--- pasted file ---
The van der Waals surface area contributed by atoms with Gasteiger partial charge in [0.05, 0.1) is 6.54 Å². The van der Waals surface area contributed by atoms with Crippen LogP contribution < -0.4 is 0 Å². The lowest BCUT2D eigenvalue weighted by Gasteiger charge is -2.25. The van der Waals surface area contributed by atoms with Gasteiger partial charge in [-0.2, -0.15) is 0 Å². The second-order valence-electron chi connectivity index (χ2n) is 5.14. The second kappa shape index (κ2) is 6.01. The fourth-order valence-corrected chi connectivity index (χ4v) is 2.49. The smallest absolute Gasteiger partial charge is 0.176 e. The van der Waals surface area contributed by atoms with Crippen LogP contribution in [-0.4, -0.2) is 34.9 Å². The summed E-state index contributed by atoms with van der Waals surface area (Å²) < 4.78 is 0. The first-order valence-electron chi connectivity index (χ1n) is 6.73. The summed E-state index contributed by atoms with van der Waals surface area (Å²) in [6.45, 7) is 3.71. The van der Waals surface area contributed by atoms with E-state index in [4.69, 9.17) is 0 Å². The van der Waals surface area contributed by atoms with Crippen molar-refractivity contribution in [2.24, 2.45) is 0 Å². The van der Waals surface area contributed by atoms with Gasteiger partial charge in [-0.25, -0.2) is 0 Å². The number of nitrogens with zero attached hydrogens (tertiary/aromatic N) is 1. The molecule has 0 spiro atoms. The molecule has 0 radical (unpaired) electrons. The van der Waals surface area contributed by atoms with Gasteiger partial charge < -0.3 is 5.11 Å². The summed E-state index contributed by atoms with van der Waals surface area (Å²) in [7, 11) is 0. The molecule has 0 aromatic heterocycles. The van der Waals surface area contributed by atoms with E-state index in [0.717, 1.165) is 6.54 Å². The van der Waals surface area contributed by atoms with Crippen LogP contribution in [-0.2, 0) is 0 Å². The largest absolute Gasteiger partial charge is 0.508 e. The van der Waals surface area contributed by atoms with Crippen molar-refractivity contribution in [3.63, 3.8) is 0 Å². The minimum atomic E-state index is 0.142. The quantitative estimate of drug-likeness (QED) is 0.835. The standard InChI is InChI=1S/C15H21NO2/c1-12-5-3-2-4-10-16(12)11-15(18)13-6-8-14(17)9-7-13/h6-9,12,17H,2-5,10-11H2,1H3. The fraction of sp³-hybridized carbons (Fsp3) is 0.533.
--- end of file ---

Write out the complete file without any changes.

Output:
The van der Waals surface area contributed by atoms with Gasteiger partial charge in [0.05, 0.1) is 6.54 Å². The van der Waals surface area contributed by atoms with Crippen LogP contribution < -0.4 is 0 Å². The lowest BCUT2D eigenvalue weighted by Gasteiger charge is -2.25. The van der Waals surface area contributed by atoms with Gasteiger partial charge in [-0.2, -0.15) is 0 Å². The second-order valence-electron chi connectivity index (χ2n) is 5.14. The second kappa shape index (κ2) is 6.01. The fourth-order valence-corrected chi connectivity index (χ4v) is 2.49. The smallest absolute Gasteiger partial charge is 0.176 e. The van der Waals surface area contributed by atoms with Crippen LogP contribution in [-0.4, -0.2) is 34.9 Å². The summed E-state index contributed by atoms with van der Waals surface area (Å²) < 4.78 is 0. The first-order valence-electron chi connectivity index (χ1n) is 6.73. The summed E-state index contributed by atoms with van der Waals surface area (Å²) in [6.45, 7) is 3.71. The van der Waals surface area contributed by atoms with E-state index in [4.69, 9.17) is 0 Å². The van der Waals surface area contributed by atoms with Crippen molar-refractivity contribution in [2.24, 2.45) is 0 Å². The van der Waals surface area contributed by atoms with Gasteiger partial charge in [-0.25, -0.2) is 0 Å². The number of nitrogens with zero attached hydrogens (tertiary/aromatic N) is 1. The molecule has 0 spiro atoms. The molecule has 0 radical (unpaired) electrons. The van der Waals surface area contributed by atoms with Gasteiger partial charge < -0.3 is 5.11 Å². The summed E-state index contributed by atoms with van der Waals surface area (Å²) in [7, 11) is 0. The molecule has 0 aromatic heterocycles. The van der Waals surface area contributed by atoms with E-state index in [0.717, 1.165) is 6.54 Å². The van der Waals surface area contributed by atoms with Crippen LogP contribution in [-0.2, 0) is 0 Å². The largest absolute Gasteiger partial charge is 0.508 e. The van der Waals surface area contributed by atoms with Crippen molar-refractivity contribution in [3.63, 3.8) is 0 Å². The minimum atomic E-state index is 0.142. The quantitative estimate of drug-likeness (QED) is 0.835. The standard InChI is InChI=1S/C15H21NO2/c1-12-5-3-2-4-10-16(12)11-15(18)13-6-8-14(17)9-7-13/h6-9,12,17H,2-5,10-11H2,1H3. The fraction of sp³-hybridized carbons (Fsp3) is 0.533.